How to Spin a Textured Gradient Cable Yarn - Classy Squid Fiber Co. Collaboration
By Benjamin Krudwig
When I first approached Amanda from Classy Squid Fiber Company about doing a collaboration with her fiber, I had no idea that we would mesh so well! I immediately resonated with her bright colors, innovative blends, and artistic personality. Amanda's style could be classified as eclectic and nerdy, but overall there is something in her shop that everyone would like. For many of our collaborations we have asked for the yarn/fiber company for something in their existing line, but for this collab and our Gherkin's Bucket collab, we asked the dyer/artist to create something unique for us.
I was blown away by the colors and the inspiration behind these batts. These blends were inspired by the inside and the outside of a mussel shell. The lovely textured batt comes from the outer shell, while the long, smooth gradient comes from the inside of the shell. I could have taken each batt and spun each one and then made a two ply out of them, but I wanted to try something new and exotic. Cable ply!
What You'll Need
Two contrasting batts of fiber—I used a gradient batt and a textured batt. The batts I used are now available in the Classy Squid Fiber Company shop.
Tensioned Lazy Kate
Materials and Equipment
- Split each batt in half. If you're working with a gradient batt, be sure to split the gradient in half keeping both halves intact with the full gradient.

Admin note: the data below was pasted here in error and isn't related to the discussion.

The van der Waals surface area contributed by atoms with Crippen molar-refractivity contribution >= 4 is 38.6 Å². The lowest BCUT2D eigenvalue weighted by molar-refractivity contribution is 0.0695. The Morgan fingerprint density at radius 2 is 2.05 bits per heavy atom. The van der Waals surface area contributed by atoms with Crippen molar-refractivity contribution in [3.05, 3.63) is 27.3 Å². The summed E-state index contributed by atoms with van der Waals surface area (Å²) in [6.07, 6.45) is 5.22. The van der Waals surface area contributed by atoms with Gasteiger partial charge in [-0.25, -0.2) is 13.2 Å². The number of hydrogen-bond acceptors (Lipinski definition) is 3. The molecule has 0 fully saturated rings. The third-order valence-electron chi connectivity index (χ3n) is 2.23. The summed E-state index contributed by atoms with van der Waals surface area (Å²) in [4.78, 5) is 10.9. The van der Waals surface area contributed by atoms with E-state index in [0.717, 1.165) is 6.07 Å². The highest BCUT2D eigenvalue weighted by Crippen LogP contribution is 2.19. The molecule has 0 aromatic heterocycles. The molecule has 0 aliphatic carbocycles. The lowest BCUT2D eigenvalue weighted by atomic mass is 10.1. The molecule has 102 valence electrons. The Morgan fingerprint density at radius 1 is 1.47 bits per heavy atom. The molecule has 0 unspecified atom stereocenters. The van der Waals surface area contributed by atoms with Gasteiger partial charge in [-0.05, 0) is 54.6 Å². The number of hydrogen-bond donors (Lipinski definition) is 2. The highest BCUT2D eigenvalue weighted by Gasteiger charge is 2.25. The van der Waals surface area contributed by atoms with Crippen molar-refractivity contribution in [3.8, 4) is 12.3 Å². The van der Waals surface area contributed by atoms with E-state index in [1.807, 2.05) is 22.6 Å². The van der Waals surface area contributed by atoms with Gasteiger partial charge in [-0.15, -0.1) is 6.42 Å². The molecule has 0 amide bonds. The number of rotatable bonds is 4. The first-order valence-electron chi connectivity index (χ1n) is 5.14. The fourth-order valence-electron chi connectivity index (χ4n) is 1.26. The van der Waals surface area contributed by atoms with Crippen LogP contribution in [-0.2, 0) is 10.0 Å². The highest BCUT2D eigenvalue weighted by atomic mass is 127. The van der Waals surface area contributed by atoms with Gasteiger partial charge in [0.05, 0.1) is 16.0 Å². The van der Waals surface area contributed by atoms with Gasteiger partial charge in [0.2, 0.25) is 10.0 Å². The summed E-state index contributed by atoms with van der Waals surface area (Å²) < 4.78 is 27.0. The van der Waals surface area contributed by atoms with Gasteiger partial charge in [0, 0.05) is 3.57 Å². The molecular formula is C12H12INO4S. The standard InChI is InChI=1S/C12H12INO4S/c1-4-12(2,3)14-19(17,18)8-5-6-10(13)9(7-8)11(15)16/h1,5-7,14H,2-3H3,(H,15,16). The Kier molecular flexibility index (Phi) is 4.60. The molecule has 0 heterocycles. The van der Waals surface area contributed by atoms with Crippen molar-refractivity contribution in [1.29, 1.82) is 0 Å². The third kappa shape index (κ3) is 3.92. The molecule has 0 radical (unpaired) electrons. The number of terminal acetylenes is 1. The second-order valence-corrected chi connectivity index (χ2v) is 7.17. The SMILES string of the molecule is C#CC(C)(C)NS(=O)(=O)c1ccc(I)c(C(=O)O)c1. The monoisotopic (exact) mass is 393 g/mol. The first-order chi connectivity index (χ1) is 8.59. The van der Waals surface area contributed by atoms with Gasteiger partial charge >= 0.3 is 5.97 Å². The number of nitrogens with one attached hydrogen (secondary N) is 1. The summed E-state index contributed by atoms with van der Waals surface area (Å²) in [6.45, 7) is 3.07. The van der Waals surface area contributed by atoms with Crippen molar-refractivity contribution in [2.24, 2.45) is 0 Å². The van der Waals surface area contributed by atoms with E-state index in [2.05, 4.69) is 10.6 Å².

- Spin each half onto their own bobbins, spinning clockwise (Z spun).
- Take one bobbin from the textured batt and ply it counter-clockwise (S) with one bobbin of the gradient batt. Add twice as much twist to these plies as you would normally use.
- Repeat step 3 with the other two bobbins
- Ply these two-ply yarns together clockwise (Z). Make sure that your gradients are going the same direction before you ply. Ply this with the same amount of twist as the singles. This should create a balanced finished 4-ply yarn.
This type of yarn would be great for a hardwearing garment, like socks, mittens, or any other object that will get lots of love.
My yarn ended up being a bulky weight and measured in at 52 yards, so I may weave a wall hanging that shows off the small quantity of yarn by itself. I may also put it in a decorative dish for display all skeined up.
For a really great resource on cabled yarns and all other yarns for that matter, read The Spinner's Book of Yarn Designs, a fantastic book by Sarah Anderson full of diagrams and colorful photography, which I find very helpful.
Classy Squid Fiber Co. is an independent fiber company based in northern Massachusetts, specializing in spinning fibers of all kinds, art yarn kits, and handspun yarns. Amanda Anganes, Chief Maker and Head Fiberista, founded CSFC as an antidote to long hours spent on intangible computer tasks at her technology day-job. She thrives on creating exquisite blends and colorways for handspinners and fiber artists, enhancing but never hiding the intrinsic beauty of natural fibers, and bringing you more than just merino and silk. Batts, rolags, and more are inspired by nature, travels, the minute details of life, and pop culture. Find Classy Squid Fiber Co. online at www.classysquidfiberco.com.